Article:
What are the main trends you are expecting to see in the market in 2020/2021?
Contact centres will continue to handle increased demand from their customers during the remainder of this year and the next via all of their channels. New technology will help the industry manage this demand and handle it more efficiently. Investment in AI, automation and analytics will help route calls to the relevant advisors, reduce call duration and provide invaluable customer and agent insights, to turn the department from a cost centre into a strategic resource and insights generator.
What technology is going to have the biggest impact on the market this year?
Technology that enables advisors to deliver exceptional service regardless of their location have the biggest influence. Noise and sentiment analytics will provide visibility of performance to help the agent and their supervisor gauge the quality of the call and its impact on the end-user. Noise analytics can increasingly be found within the newest digital headsets, making this intelligence cost-effective and easily accessible.
In 2025 we’ll all be talking about…?
The contact centre as an experience hub that sits at the centre of the organisation, providing valuable insights to other departments such as marketing, sales and management, whilst continuing to deliver a best-in-class service to its customers.
Which person in, or associated with, the Contact Centre/Customer Services industry would you most like to meet?
A Customer Experience Manager – someone who looks holistically at inbound enquiries and measures the quality of the interaction to ensure the entire customer journey was a positive experience. These people offer such rich, valuable insights into the nature of the customer, perception of the brand and possible future product or service developments, that they are integral to any forward-thinking organisation.
What’s the most surprising thing you’ve learnt about the Contact Centre/Customer Services sector?
I’m always most surprised by the diversity that you see in contact centres. There’s a tendency to think contact centre staff are predominately made up of young people just starting out in their careers. However you get all types and ages of people working in contact centres from parents looking for a few hours in-between school runs to older more experienced people who want to take a different role in their career before retirement. It’s this diversification of employees that fuses great life-experience and empathy together with enthusiasm and energy to make a really great contact centre that caters for all types of customer.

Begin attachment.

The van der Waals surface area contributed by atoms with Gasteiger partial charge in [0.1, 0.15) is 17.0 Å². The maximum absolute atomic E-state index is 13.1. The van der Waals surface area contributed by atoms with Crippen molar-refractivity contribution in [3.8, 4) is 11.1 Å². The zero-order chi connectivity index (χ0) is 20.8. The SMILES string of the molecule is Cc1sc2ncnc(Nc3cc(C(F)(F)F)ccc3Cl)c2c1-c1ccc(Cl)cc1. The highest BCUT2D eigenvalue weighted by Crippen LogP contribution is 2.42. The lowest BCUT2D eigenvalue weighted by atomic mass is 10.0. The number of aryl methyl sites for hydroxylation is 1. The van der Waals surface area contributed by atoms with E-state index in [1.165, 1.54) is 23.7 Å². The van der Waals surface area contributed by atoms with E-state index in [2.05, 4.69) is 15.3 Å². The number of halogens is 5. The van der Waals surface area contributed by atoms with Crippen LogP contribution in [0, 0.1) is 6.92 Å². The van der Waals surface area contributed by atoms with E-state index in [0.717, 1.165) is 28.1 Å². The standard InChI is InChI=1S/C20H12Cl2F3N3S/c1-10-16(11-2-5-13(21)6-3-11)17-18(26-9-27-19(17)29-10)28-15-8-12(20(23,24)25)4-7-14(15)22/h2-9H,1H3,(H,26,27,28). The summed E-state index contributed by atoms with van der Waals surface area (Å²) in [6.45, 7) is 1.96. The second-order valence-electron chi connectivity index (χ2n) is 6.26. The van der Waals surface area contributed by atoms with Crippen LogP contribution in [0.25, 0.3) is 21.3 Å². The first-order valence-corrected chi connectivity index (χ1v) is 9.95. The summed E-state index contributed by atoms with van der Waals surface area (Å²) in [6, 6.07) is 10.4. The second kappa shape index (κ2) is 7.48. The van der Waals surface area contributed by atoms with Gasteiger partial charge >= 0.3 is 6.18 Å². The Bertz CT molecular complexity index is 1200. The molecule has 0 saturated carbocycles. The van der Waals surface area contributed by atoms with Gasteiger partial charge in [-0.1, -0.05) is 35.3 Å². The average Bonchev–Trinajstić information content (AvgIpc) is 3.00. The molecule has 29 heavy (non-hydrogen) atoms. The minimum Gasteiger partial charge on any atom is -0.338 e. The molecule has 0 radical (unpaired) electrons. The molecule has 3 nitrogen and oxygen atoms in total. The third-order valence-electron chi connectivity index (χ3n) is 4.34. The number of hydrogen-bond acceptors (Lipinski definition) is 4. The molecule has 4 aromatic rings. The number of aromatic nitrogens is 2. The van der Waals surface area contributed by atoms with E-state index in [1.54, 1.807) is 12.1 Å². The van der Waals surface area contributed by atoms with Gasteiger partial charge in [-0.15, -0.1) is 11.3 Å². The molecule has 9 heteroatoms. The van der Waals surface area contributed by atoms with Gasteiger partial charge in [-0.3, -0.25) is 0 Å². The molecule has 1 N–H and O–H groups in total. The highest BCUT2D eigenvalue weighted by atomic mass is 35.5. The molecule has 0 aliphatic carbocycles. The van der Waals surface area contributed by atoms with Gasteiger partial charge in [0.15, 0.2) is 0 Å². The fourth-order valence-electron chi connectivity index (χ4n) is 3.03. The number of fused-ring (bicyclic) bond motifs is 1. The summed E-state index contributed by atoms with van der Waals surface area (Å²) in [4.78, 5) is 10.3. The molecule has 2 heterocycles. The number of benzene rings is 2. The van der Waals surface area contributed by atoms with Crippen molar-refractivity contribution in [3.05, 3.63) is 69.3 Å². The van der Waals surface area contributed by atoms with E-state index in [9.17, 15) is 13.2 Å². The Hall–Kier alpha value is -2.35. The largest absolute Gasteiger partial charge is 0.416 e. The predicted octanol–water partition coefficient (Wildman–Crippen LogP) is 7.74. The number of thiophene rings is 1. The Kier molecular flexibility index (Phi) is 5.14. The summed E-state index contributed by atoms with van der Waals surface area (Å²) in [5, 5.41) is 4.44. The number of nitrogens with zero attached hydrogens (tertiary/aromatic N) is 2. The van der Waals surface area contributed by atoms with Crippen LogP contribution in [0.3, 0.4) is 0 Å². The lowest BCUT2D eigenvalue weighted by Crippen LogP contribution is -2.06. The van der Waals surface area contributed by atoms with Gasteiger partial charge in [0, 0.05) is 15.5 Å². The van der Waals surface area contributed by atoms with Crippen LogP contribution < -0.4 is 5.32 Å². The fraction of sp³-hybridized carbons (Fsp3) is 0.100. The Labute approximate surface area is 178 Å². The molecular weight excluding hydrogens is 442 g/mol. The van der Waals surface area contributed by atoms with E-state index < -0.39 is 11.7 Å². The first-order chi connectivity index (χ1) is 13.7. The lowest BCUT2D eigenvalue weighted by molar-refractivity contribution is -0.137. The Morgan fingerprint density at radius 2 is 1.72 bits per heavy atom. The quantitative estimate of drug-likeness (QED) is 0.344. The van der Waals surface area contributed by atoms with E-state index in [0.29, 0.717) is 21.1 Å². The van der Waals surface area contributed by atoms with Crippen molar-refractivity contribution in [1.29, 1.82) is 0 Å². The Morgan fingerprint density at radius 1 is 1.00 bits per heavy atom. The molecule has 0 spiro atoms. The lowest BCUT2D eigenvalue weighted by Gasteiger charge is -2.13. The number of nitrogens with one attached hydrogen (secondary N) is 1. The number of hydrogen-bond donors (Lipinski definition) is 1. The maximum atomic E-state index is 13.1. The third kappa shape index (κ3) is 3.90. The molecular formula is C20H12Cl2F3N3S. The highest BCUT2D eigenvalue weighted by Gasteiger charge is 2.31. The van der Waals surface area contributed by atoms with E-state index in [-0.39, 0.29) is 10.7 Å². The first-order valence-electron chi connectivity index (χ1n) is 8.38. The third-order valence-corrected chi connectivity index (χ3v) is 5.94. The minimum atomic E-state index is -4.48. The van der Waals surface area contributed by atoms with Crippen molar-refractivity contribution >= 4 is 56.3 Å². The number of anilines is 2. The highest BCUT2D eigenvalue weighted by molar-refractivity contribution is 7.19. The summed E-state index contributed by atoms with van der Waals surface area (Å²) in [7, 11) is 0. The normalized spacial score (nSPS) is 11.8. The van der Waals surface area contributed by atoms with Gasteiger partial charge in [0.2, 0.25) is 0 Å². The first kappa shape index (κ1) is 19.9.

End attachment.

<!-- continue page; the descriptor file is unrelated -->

You go to the bar at the Contact Centre Summit – what’s your tipple of choice?
Always a gin and tonic – preferably Monkey 47 and a nice tonic.
What’s the most exciting thing about your job?
Every day is different – challenges come from all angles. This year it has been triggered by COVID-19 and consequently sales have reflected the unprecedented demand for headsets and video solutions. Successfully delivering devices and supporting new technology roll-outs that allow our customers to be more productive and efficient is one of the most satisfying parts of my job.
And what’s the most challenging?
Managing expectations. Pre-Covid that wasn’t really a problem. Now it is. The key is to over-communicate and be as transparent and as honest as you can. No one appreciates setting false expectations.
What’s the best piece of advice you’ve ever been given?
If a customer is angry, let them explain their issues and always listen properly, so you can understand their position. Your first response must never challenge how they perceive the situation, as this is their reality. Empathy is always the starting point and this will help you to understand the impact the situation has had on them and their business. From there you can take the necessary steps to resolve the problem and hopefully maintain their loyalty in the future.
Succession or Stranger Things?
Neither. I’m really into Unbelievable at the moment, but the subject matter is a little heavy compared to those! For something more light-hearted I also watch Space Force.